Cyber Incidents

Tabletop Exercise #4

Cyber Incidents

Tabletop Exercise #4

When: June, Thursday evening

Where: Administrative office

Scenario 1 | Phishing Incident:
The day following the district’s normal payday after receiving several angry phone calls, the business office staff discovered that multiple district employees had fallen victim to a phishing scheme that redirected their direct deposit paychecks.
Several weeks earlier, an email was sent out to all district employee email addresses directing employees to click on a link in the email to update their payroll passwords or they would lose access to their accounts. The email used the district’s logo and appeared to come from the IT department. Multiple employees clicked the link in the email and changed their passwords.
Unfortunately, this email was a common phishing scheme that tricks employees into clicking on a link that prompts them to enter their password, often under the guise of preventing them from being locked out, updating their account information, or resetting a password about to expire. In many cases, both the initial email and the website the link leads to are designed to look legitimate. Once the cybercriminals have the employee’s real password, they login to the self-serve portal and change the employees direct deposit account to one they have access to. Many employees only learn that they were tricked once their paychecks fail to show up in their accounts on the next payday. What are your next steps?


Scenario 2 | Ransomware Incident:
At around 4:00 PM the special education director’s laptop suddenly displays a message that states all files have been encrypted and demands payment in exchange for the decryption key. The message states that the ransom, currently $5,000, will double to $10,000 if payment is not sent in bitcoin in the next 48 hours. If you refuse to send payment after 96 hours all the encrypted files will be deleted and therefore become completely unrecoverable. The laptop contains evaluation and progress monitoring data on numerous students as well as the evaluations of several employees. How do you proceed?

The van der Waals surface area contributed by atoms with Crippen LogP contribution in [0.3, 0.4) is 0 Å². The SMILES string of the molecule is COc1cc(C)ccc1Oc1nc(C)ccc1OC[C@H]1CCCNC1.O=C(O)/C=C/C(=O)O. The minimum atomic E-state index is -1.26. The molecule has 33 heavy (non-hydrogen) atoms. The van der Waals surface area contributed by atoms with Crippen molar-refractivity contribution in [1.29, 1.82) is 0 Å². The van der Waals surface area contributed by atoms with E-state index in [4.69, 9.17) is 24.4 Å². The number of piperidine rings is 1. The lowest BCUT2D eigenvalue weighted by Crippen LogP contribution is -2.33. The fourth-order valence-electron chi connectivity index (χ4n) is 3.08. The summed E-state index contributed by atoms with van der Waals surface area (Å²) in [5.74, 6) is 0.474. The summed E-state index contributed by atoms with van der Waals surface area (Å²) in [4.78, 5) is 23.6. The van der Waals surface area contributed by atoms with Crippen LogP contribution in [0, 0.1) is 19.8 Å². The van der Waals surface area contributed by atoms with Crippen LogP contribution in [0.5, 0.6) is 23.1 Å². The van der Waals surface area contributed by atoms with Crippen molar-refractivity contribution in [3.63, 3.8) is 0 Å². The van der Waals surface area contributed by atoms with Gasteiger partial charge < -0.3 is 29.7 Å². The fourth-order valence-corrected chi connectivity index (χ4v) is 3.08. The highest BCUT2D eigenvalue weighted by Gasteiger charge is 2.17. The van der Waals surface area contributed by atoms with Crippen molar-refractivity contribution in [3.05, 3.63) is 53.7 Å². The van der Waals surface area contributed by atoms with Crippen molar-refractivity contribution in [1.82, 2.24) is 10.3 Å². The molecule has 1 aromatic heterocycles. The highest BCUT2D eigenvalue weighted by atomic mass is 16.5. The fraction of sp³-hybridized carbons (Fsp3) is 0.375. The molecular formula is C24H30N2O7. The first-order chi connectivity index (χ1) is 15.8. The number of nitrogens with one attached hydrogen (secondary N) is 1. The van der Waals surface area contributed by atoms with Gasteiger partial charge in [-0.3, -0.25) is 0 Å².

Critical Thinking Questions

1. What current policies and procedures are necessary in this scenario?
2. Was the response adequate to the magnitude of the incident?
3. Are all staff trained on who to report to in a similar scenario?
4. Can one or more operational changes be made to mitigate the risk or damage in the future?
5. What lessons can be learned from this scenario?

Conclusion

Cybercrimes can be devastating to any district and recovery can be difficult. Having an
effective plan in place can drastically change the outcome of a situation. Please reach out to CSDSIP to
talk through this tabletop exercise or to answer any questions that may arise out of the completing this
exercise